Diagnostic errors can occur when doctors aren't "calibrated" to make the right decisions.
Factors such as how confident the physician is in diagnostics and the health of his or her patient population impact callibration, writes Adam S. Cifu, M.D, an internist and professor of medicine at the University of Chicago, in a column for the Journal of the American Medical Association.
For example, a physician who treats patients who are generally healthy may be less likely to order certain tests or look into certain conditions because he or she is predisposed to thinking such tests are unnecessary.
Physicians who are overconfident in their diagnostic skills, meanwhile, could underestimate a patient's concerns, while a doctor with a low level of confidence may order more tests in search of a diagnosis, Cifu writes.
Dynamic factors can also impact a physician's diagnostic calibration. Stress, exhaustion and burnout can play a role in diagnostic decision-making (a tired doctor may find it harder to reason through a patient's concern, Cifu says), and patients themselves represent a dynamic element in diagnostics, since patients each have individual tolerances for risk.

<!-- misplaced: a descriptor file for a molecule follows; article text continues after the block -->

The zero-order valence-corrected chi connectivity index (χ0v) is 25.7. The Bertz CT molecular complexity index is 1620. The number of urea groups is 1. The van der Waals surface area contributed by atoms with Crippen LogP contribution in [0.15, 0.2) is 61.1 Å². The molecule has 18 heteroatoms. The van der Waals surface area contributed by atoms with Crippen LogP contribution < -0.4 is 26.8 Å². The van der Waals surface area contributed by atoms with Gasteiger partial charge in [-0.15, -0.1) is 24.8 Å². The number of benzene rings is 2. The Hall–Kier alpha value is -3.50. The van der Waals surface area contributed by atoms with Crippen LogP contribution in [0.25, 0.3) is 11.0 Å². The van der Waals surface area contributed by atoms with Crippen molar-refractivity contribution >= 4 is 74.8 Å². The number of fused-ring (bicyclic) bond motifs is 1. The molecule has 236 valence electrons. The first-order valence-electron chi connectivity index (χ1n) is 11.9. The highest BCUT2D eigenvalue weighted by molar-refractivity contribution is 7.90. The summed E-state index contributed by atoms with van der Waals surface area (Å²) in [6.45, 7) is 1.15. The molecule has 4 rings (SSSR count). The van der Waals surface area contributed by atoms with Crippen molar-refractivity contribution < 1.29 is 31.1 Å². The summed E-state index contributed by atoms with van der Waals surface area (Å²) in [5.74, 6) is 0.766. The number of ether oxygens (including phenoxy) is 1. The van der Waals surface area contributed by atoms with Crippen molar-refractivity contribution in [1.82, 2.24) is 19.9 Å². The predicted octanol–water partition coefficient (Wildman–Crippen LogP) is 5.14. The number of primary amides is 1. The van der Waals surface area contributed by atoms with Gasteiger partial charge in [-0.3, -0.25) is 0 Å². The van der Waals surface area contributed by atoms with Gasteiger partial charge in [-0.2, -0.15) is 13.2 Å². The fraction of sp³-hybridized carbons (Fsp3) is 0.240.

According to Cifu, current efforts to reduce diagnostic errors must take these factors into account.
"Interventions should also acknowledge and address the role that physician calibration plays in diagnostic error such as considering standards for diagnostic testing and determining the best way of recalibrating the practice of physicians whose rates vary based on these standards," he writes.
That entails gathering more data on patient concerns, satisfaction and outcomes. Physician assessments can also measure some of the factors that can play a role in diagnostic calibration to determine ways to improve diagnostics, he adds.